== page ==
Lately, more and more of our cinematic offerings are female-led. Which is great by any other standard, other than race, the sex gap in Hollywood is the other social problem it should fix.
But have you noticed that these feminist films have lately not been intersectional at all?
Feminism – while focused on females – have lately all been told through the lens of white females. Intersectional Feminism is basically the call to action against this kind of thing, it is defined as:
“The view that women experience oppression in varying configurations and in varying degrees of intensity. Cultural patterns of oppression are not only interrelated, but are bound together and influenced by the intersectional systems of society. Examples of this include race, gender, class, ability, and ethnicity.”
So basically, if you fight for female equality – you gotta be aware that women of other colors/sexuality/classes are simultaneously fighting the same thing but are also influenced by racism/phobias/classism within the female group.
But lately, these movies have been so focused on the white woman, that we forget – where the minority women at?
The latest in this white feminist train is biopic film Suffragette – a Meryl Streep led film that chronicles the female struggle in gaining independence.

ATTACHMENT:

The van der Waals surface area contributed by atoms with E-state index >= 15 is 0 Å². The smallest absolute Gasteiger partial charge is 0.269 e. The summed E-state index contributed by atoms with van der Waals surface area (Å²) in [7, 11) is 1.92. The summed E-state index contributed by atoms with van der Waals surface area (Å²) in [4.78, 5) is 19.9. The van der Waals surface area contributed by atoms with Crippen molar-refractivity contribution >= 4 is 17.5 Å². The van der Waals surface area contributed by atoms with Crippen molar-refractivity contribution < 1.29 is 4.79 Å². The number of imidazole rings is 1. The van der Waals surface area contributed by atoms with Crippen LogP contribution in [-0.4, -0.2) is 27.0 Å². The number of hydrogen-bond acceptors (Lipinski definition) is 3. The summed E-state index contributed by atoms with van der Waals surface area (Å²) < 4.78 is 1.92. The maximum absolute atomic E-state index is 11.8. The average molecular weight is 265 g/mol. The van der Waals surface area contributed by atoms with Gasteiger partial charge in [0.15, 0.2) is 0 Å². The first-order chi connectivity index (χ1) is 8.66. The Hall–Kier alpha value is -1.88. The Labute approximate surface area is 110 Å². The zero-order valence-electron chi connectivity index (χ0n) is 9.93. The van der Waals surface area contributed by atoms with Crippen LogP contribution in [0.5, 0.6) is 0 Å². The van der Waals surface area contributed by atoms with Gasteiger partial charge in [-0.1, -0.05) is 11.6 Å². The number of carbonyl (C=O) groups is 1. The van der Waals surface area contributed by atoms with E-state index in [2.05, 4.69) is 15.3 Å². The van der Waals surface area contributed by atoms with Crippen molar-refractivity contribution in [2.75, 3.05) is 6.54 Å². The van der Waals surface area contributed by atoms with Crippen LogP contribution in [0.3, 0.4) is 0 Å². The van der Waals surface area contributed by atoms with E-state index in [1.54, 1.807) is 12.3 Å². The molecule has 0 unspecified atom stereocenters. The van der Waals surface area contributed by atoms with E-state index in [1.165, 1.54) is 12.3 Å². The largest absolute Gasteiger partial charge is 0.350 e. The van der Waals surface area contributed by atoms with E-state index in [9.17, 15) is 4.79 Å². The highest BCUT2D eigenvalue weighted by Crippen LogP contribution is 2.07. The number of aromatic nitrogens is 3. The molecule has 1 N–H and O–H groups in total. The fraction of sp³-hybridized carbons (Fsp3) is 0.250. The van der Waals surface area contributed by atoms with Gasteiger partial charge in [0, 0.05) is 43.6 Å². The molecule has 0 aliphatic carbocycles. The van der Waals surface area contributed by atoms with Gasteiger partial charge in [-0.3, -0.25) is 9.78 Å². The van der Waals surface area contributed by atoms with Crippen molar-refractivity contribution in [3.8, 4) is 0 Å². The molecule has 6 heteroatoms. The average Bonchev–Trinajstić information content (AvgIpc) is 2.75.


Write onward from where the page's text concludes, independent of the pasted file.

Suffragette recently showed its stars wearing a Tee shirt saying “I’d rather be a rebel, than a slave.”, a quote attributed to Streep’s character Emmeline Pankhurst.
The problem? Well, Pankhurst isn’t exactly friendly to minorities – and what she said, likely refers to actual slaves – an exaggeration that is actually quite unfair to ACTUAL slave living at the time.
The Mary Sue defined intersectionality brilliantly here:
“The tough thing about intersectionality is that you feel like you’re stuck in this weird liminal state of having to always add a qualifier, or asterisk to feminist movements and campaigns. While I might defend Suffragette against gendered insults that call it “unnecessary” and “overreacting,” I can’t defend these shirts.”
For shame, Meryl.